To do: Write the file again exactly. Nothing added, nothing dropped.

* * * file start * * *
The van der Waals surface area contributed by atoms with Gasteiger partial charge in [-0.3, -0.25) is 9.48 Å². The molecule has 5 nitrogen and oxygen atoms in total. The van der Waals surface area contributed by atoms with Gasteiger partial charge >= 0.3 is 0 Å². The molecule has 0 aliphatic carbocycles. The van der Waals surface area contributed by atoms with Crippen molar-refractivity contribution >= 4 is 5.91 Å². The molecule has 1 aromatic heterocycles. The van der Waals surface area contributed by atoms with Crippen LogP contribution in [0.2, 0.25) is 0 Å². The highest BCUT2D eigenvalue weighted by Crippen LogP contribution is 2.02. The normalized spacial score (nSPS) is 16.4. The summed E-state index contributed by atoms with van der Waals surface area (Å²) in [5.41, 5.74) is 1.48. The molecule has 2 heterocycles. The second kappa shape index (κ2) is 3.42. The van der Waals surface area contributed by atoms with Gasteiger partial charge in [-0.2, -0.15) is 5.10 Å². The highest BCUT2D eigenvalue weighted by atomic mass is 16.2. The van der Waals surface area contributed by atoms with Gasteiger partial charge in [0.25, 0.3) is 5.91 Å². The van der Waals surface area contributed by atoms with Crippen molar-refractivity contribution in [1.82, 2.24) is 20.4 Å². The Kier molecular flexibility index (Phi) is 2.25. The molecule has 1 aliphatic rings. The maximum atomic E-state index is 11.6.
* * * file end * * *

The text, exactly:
The van der Waals surface area contributed by atoms with Gasteiger partial charge in [-0.3, -0.25) is 9.48 Å². The molecule has 5 nitrogen and oxygen atoms in total. The van der Waals surface area contributed by atoms with Gasteiger partial charge >= 0.3 is 0 Å². The molecule has 0 aliphatic carbocycles. The van der Waals surface area contributed by atoms with Crippen molar-refractivity contribution >= 4 is 5.91 Å². The molecule has 1 aromatic heterocycles. The van der Waals surface area contributed by atoms with Crippen LogP contribution in [0.2, 0.25) is 0 Å². The highest BCUT2D eigenvalue weighted by Crippen LogP contribution is 2.02. The normalized spacial score (nSPS) is 16.4. The summed E-state index contributed by atoms with van der Waals surface area (Å²) in [5.41, 5.74) is 1.48. The molecule has 2 heterocycles. The second kappa shape index (κ2) is 3.42. The van der Waals surface area contributed by atoms with Gasteiger partial charge in [-0.2, -0.15) is 5.10 Å². The highest BCUT2D eigenvalue weighted by atomic mass is 16.2. The van der Waals surface area contributed by atoms with Gasteiger partial charge in [0.25, 0.3) is 5.91 Å². The van der Waals surface area contributed by atoms with Crippen molar-refractivity contribution in [1.82, 2.24) is 20.4 Å². The Kier molecular flexibility index (Phi) is 2.25. The molecule has 1 aliphatic rings. The maximum atomic E-state index is 11.6.